When I came out of the cinema after watching Skyfall, I predicted that this would be a polarizing film. Not everyone’s going to like it, not everyone’s going to get it. It is slow, it is literary, it hasn’t got the bombastic driving action of Casino Royale, and it doesn’t have a lot sex. In short, the hype machine and trailers played up a movie that was a different animal to what we actually got. Which is fine, because I really, really enjoyed what I ended up watching. Skyfall is the return of Bond, but not as you expect. So read on to find out what I think, but it is heavy on spoilers. So if you haven’t watched the film yet, do that first, and then come back to this. And then tell me what you agree or disagree with, from my analysis.
With Skyfall, the writers and Sam Mendes took the time to flesh out Bond a little more, and cement his position in the consciousness of modern cinema. Where Quantum of Solace was a misstep, Skyfall feels like the sequel we should’ve gotten to Casino Royale. This film can be seen entirely as a commentary about the obsolescence of old-school spymastery, and MI6’s fixation with the double-O agents, serving to remind the audience in a somewhat meta fashion why Bond remains relevant in the cinema of today.
This begins with the conceptual construct of the entire film: classic Bond moments melded in with next-gen stuff. It seems to celebrate, in an almost-homage-like manner classic Bond tropes like the fantastical villain gambling den complete with fisticuffs with stereotypical henchmen in a pit of man-eating Komodo Dragons. The whiff of Orientalism is so strong in this scene, but it is done in a rather tongue-in-cheek tone; as if to say “hey, this is why people watch a Bond movie, it is what stands it apart from anything else out there”. Then there’s Bond’s complete lack of concern for his own safety, getting captured deliberately, being held at gunpoint and being brought right to the enemy. Whereas modern day heroes like Bourne or Mills in Taken waste no time in employing guerrilla tactics to killing the baddies, Bond takes the old-school route, and gets some face time with his adversary first. You have to admit, it’s cool in the way only a good Bond movie can get right.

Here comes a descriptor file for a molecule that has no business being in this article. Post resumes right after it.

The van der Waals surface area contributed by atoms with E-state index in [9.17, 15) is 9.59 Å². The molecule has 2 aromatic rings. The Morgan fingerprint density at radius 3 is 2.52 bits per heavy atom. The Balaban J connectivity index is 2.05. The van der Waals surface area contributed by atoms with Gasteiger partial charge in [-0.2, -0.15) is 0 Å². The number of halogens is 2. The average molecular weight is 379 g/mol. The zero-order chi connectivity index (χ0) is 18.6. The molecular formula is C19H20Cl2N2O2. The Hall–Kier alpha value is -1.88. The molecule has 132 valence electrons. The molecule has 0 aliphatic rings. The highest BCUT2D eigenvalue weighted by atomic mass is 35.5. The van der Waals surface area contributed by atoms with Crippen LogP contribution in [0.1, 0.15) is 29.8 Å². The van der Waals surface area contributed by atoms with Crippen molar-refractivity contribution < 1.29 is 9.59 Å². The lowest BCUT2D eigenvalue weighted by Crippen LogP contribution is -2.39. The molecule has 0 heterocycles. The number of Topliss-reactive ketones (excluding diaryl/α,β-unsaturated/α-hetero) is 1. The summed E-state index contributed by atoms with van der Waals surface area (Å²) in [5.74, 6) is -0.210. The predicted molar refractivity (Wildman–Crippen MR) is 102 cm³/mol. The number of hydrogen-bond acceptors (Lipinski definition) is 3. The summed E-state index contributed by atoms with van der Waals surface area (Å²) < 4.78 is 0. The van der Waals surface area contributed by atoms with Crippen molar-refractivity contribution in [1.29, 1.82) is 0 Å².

Modern Bond bits include a tonne of faffery with encrypted computing technology, which seems a bit out of place if you ask me. Bond solving a computer puzzle strikes me as far-fetched only because he has always been to me more a smooth-talking, Martini-drinking murdering machine rather than a computer geek. But okay, so they want to show us that Bond is just as comfortable in front of a computer terminal as he is fighting a sniper assassin in some Shanghai skyscraper. That fight scene was slow-burn thriller at its best, a brief burst of hand-to-hand combat between silhouettes after one unbeknownst predator (sniper assassin) stalking its prey (an unnamed target) falls prey to another predator (Bond).
The most surprising segment of the movie would have to be the long-drawn out preparation and shootout at the titular Skyfall manor. Bond’s childhood home. Here we get a little backstory to Bond’s growing up, some bonding between M and him, and then comes the preparation for war. This entire section is an incredible move for a Bond movie, a great show of storytelling confidence by Mendes and team. They show that Bond doesn’t have to always be running and gunning through every single thing in sight. But it was no less thrilling, especially when the house crumbled in the fire at the end of the fight. No flashy lights, no marvellous cityscapes, just a lonesome house and church out in a bleak moor.